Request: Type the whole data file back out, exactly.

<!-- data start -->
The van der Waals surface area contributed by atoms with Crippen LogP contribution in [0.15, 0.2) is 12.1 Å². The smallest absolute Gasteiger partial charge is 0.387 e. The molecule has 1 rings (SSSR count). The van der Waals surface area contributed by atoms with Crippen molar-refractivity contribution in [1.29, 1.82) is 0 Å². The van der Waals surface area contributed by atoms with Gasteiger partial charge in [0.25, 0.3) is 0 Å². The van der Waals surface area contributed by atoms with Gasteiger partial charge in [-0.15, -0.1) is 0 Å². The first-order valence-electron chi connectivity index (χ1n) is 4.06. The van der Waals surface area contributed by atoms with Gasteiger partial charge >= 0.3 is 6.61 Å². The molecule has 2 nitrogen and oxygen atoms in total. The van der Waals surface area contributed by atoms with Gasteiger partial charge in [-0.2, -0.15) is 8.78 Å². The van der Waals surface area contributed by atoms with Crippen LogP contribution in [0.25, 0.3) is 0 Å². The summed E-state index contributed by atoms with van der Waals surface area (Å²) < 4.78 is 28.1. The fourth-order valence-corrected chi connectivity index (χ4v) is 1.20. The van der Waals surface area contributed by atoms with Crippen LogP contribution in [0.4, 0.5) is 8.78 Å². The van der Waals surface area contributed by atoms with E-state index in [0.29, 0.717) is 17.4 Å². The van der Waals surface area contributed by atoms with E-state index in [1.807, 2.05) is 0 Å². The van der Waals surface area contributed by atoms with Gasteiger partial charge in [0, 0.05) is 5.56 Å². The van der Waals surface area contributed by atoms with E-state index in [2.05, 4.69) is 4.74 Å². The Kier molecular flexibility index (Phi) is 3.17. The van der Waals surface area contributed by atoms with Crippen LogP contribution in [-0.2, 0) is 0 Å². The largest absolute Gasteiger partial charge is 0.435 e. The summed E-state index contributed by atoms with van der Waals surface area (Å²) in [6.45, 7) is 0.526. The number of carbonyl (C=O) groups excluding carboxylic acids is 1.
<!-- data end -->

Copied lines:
The van der Waals surface area contributed by atoms with Crippen LogP contribution in [0.15, 0.2) is 12.1 Å². The smallest absolute Gasteiger partial charge is 0.387 e. The molecule has 1 rings (SSSR count). The van der Waals surface area contributed by atoms with Crippen molar-refractivity contribution in [1.29, 1.82) is 0 Å². The van der Waals surface area contributed by atoms with Gasteiger partial charge in [0.25, 0.3) is 0 Å². The van der Waals surface area contributed by atoms with Gasteiger partial charge in [-0.15, -0.1) is 0 Å². The first-order valence-electron chi connectivity index (χ1n) is 4.06. The van der Waals surface area contributed by atoms with Gasteiger partial charge >= 0.3 is 6.61 Å². The molecule has 2 nitrogen and oxygen atoms in total. The van der Waals surface area contributed by atoms with Gasteiger partial charge in [-0.2, -0.15) is 8.78 Å². The van der Waals surface area contributed by atoms with Crippen LogP contribution in [0.25, 0.3) is 0 Å². The summed E-state index contributed by atoms with van der Waals surface area (Å²) < 4.78 is 28.1. The fourth-order valence-corrected chi connectivity index (χ4v) is 1.20. The van der Waals surface area contributed by atoms with Crippen LogP contribution in [0.4, 0.5) is 8.78 Å². The van der Waals surface area contributed by atoms with E-state index in [0.29, 0.717) is 17.4 Å². The van der Waals surface area contributed by atoms with E-state index in [1.807, 2.05) is 0 Å². The van der Waals surface area contributed by atoms with Gasteiger partial charge in [0, 0.05) is 5.56 Å². The van der Waals surface area contributed by atoms with E-state index in [2.05, 4.69) is 4.74 Å². The Kier molecular flexibility index (Phi) is 3.17. The van der Waals surface area contributed by atoms with Crippen LogP contribution in [-0.2, 0) is 0 Å². The largest absolute Gasteiger partial charge is 0.435 e. The summed E-state index contributed by atoms with van der Waals surface area (Å²) in [6.45, 7) is 0.526. The number of carbonyl (C=O) groups excluding carboxylic acids is 1.